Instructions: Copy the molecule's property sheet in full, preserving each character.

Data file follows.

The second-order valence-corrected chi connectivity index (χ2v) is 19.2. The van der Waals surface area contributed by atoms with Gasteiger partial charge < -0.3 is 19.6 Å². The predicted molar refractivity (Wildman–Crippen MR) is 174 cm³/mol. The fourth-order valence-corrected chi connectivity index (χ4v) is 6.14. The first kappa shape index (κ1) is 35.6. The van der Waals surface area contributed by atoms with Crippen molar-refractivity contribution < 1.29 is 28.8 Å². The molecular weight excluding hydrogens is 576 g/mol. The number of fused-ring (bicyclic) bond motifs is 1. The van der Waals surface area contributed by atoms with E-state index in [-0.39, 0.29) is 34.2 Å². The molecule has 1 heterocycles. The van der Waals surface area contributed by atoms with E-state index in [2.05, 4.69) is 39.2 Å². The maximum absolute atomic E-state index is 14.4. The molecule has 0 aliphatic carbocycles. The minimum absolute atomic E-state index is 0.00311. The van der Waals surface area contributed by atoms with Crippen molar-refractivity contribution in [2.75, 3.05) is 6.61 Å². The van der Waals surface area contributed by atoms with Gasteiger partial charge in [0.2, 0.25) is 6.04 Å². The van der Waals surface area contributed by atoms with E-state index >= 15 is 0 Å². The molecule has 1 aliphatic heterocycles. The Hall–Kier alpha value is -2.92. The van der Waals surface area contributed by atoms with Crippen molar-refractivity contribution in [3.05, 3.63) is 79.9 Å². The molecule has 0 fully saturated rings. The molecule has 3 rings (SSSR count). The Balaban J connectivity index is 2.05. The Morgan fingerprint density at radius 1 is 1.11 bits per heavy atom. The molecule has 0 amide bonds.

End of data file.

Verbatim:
The second-order valence-corrected chi connectivity index (χ2v) is 19.2. The van der Waals surface area contributed by atoms with Gasteiger partial charge < -0.3 is 19.6 Å². The predicted molar refractivity (Wildman–Crippen MR) is 174 cm³/mol. The fourth-order valence-corrected chi connectivity index (χ4v) is 6.14. The first kappa shape index (κ1) is 35.6. The van der Waals surface area contributed by atoms with Crippen molar-refractivity contribution < 1.29 is 28.8 Å². The molecular weight excluding hydrogens is 576 g/mol. The number of fused-ring (bicyclic) bond motifs is 1. The van der Waals surface area contributed by atoms with E-state index in [-0.39, 0.29) is 34.2 Å². The molecule has 1 heterocycles. The van der Waals surface area contributed by atoms with E-state index in [2.05, 4.69) is 39.2 Å². The maximum absolute atomic E-state index is 14.4. The molecule has 0 aliphatic carbocycles. The minimum absolute atomic E-state index is 0.00311. The van der Waals surface area contributed by atoms with Crippen molar-refractivity contribution in [2.75, 3.05) is 6.61 Å². The van der Waals surface area contributed by atoms with Gasteiger partial charge in [0.2, 0.25) is 6.04 Å². The van der Waals surface area contributed by atoms with E-state index >= 15 is 0 Å². The molecule has 1 aliphatic heterocycles. The Hall–Kier alpha value is -2.92. The van der Waals surface area contributed by atoms with Crippen molar-refractivity contribution in [3.05, 3.63) is 79.9 Å². The molecule has 0 fully saturated rings. The molecule has 3 rings (SSSR count). The Balaban J connectivity index is 2.05. The Morgan fingerprint density at radius 1 is 1.11 bits per heavy atom. The molecule has 0 amide bonds.